If you want to keep your plant equipment running smoothly and reliably, then you need to look into vibration analysis and having a vibration route. While there may be an initial investment involved or regular payments to a vibration analysis vendor, you’ll find that vibration analysis as part of a predictive maintenance (PdM) approach will reduce your M&O costs and minimize the downtime of crucial machines. Read on to learn more!
What is a Vibration Route?
Route-based vibration analysis means that you collect vibration data on a regular basis by following a specific route through your plant. Your vibration route refers to the route you follow -- the order in which you gather data from different machines. The analysis performed on a vibration route is usually done monthly, bimonthly, or quarterly. If you plant depends on rotating equipment, route-based vibration analysis is an important part of predictive maintenance.
Quick Review: Vibration Analysis
Vibration analysis is one of the tools for monitoring and troubleshooting plant equipment. Basically, a sensor (vibration sensor) is used to measure the movement of a point on a machine by converting mechanical motion into an electrical signal. The measurements, represented by an electrical signal, are collected by a data acquisition system for visualization and analysis.
How Does Vibration Analysis Work
During analysis, the data compiled by the data acquisition system is processed by a computer to generate useful information about the vibration taking place. A vibration analyst can use this information -- usually in the form of Time Waveform or a FFT Spectrum -- to detect a variety of issues with your machines (including your electric motors and the equipment they drive). This is how vibration analysis works in a nutshell. So, a vibration route would be a sequence of machines that you would have vibration analysis performed on.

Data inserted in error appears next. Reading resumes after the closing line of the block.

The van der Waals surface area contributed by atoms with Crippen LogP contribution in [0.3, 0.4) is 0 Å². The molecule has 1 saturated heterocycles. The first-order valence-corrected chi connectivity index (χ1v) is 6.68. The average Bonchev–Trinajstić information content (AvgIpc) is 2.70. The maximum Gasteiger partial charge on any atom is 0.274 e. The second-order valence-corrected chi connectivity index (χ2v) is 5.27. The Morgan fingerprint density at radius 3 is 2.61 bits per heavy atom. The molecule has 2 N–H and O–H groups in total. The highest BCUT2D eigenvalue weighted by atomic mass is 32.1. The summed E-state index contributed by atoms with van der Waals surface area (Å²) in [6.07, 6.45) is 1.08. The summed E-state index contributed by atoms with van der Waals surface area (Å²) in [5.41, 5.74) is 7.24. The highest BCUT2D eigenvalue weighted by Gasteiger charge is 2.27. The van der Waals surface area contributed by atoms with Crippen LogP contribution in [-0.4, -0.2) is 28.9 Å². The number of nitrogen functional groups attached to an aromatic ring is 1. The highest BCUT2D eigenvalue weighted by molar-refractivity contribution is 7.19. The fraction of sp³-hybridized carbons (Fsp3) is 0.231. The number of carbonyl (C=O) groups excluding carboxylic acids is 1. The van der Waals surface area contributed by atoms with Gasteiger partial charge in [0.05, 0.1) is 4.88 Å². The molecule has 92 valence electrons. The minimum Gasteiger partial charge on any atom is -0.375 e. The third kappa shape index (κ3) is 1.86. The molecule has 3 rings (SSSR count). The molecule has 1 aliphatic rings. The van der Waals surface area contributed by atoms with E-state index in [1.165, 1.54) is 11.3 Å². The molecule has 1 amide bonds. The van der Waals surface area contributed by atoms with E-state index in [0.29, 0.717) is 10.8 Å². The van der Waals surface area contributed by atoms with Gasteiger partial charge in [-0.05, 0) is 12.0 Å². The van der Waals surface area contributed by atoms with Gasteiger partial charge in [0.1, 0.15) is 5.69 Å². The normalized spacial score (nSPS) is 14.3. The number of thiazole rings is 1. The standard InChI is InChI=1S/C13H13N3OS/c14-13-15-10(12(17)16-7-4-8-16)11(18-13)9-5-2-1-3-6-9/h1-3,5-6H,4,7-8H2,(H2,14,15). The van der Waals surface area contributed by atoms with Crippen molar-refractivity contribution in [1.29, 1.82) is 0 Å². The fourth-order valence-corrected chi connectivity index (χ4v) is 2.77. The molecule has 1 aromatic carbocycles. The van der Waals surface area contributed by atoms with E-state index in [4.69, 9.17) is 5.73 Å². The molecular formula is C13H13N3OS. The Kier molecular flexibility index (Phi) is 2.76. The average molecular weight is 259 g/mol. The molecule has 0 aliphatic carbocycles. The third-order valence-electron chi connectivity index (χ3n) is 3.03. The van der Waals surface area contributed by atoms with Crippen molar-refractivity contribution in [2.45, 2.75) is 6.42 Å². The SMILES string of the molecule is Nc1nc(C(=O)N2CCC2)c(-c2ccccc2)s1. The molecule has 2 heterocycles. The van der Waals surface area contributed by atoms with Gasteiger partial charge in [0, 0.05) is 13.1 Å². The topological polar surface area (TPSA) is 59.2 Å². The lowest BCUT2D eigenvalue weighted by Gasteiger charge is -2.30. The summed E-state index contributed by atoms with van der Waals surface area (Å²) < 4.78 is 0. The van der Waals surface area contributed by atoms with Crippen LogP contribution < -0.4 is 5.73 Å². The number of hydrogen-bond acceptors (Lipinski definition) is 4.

Vibration Monitoring Systems
There are several different types of vibration monitoring systems.
Portable Data Collectors
Portable data collectors are handheld units that store the data on the analyzer while the data is being collected. The data can then be transferred to a computer for analysis. These portable data collectors can be costly, but are more scalable to your plant needs.
Wired Monitoring Systems
A wired monitoring system will continually collect data, unlike a portable data collector. Vibration data is gathered every second and sent to a computer system for storage. The system can be set up to monitor the data (in addition to compiling data for analysis) so that an alarm will trip and the machine can be shut down if something is going seriously wrong. Wired monitoring systems are going to be very expensive.
Wireless Monitoring Systems
Wireless monitoring systems take advantage of advances in wireless technology to provide much of the same functionality as wired systems with the exception that they do not gather data every second. On the other hand, they often have more advanced features and are easier to install than their wired counterparts.